Published on August 25th, 2015 | by Alexandra Noble
Collaboration in International Development
First in a series by Alexandra Noble (LBJ MGPS Student) covering her internship at InterAction.
One of the challenges of international development is the fragmented nature in which it takes place. Since it is difficult for international non-governmental organizations (INGOs) to communicate with one another on the ground, there is often duplication of projects and wasted resources. Organizations try to reinvent the wheel out in the field instead of learning from their colleagues or from other INGOs on best practices and effective development strategies.
I find this issue fascinating and frustrating. Besides reading about it in classes at the LBJ School of Public Affairs, I have lived through it first hand as a Peace Corps Volunteer in Moldova. International development can be efficient when executed properly, so I looked for an internship that would allow me to spend my summer exploring ways to increase the impact international development has on local communities. I am fortunate to be doing exactly that through my internship with InterAction.
InterAction, a Washington, D.C.-based alliance of NGOs and a recognized leader in international development, works to help form a united voice for NGOs, advocating for international relief and development programs, supporting humanitarian responses, and increasing the transparency of member organizations. Despite the overwhelming nature of the task set before the organization, the InterAction staff does not seem fazed by the challenge. Interning for InterAction offers plenty of excitement. On any given day there are working groups meeting on everything from the war in eastern Ukraine to food security to G7 and beyond.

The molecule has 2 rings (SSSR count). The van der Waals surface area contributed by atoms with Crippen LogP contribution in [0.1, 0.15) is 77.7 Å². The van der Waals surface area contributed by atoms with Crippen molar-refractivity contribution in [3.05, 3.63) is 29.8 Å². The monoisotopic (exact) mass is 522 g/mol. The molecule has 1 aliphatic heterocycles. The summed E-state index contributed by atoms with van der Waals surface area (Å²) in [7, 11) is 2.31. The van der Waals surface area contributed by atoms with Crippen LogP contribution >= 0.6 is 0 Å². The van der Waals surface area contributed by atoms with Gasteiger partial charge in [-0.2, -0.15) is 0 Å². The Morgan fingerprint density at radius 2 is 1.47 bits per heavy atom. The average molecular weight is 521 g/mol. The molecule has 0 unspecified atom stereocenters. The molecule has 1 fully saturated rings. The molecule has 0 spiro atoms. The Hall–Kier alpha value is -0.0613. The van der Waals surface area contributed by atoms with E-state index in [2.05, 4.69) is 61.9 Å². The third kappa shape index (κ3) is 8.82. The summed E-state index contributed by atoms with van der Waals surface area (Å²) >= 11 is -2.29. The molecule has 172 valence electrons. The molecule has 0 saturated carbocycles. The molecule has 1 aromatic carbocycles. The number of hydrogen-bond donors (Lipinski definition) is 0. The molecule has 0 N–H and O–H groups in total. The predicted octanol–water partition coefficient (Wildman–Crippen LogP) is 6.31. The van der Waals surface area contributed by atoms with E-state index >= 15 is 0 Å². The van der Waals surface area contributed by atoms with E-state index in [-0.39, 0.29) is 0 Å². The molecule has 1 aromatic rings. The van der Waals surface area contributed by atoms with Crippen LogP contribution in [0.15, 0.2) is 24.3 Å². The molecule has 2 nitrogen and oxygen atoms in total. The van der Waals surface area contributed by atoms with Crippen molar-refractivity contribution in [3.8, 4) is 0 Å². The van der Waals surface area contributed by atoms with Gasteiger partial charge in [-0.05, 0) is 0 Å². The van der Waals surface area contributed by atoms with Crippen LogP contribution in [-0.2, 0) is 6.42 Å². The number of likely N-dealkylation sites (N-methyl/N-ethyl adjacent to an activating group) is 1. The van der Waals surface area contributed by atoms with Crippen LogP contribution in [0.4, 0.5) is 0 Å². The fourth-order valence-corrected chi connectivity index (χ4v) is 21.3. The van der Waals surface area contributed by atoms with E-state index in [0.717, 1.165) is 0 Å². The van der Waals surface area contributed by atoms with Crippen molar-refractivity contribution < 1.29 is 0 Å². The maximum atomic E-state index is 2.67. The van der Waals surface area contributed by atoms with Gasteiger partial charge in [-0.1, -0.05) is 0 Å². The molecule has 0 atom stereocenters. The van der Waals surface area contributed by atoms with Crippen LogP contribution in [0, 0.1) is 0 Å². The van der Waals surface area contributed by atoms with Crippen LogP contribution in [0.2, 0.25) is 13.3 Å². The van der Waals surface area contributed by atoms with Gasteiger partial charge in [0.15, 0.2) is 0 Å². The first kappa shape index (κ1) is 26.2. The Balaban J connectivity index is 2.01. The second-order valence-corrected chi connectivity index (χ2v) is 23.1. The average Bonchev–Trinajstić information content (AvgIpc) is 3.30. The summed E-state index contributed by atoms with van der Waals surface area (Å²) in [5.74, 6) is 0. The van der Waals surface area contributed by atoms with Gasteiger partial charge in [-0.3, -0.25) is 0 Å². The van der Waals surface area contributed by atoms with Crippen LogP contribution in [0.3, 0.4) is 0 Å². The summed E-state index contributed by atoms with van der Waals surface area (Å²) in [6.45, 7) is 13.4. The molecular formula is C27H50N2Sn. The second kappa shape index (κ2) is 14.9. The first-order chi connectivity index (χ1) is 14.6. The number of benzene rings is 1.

There are also special events like the one I attended on Capital Hill, where InterAction presented development statistics showing the positive impact of US foreign aid, or a meeting about the future of Financing for Development and the Sustainable Development Goals.
InterAction staff bring organizations, the US government, and the private sector together to discuss innovative ways to collaborate and make international development more effective and efficient—such as the initiative I am working on with NGO Aid Map. While there are always challenges in working with organizations that compete for limited resources, InterAction helps INGOs that are all working towards the same goal.
To that end, InterAction hosts the InterAction Forum, an annual conference which brings together the development community to raise discussions on pressing topics. This year, in June of 2015, the Forum focused on a variety of topics, including the media, closing development gaps, and youth in development. As an intern, I had the opportunity to listen to experts discuss the challenges currently facing international development and ways to overcome these obstacles as a community.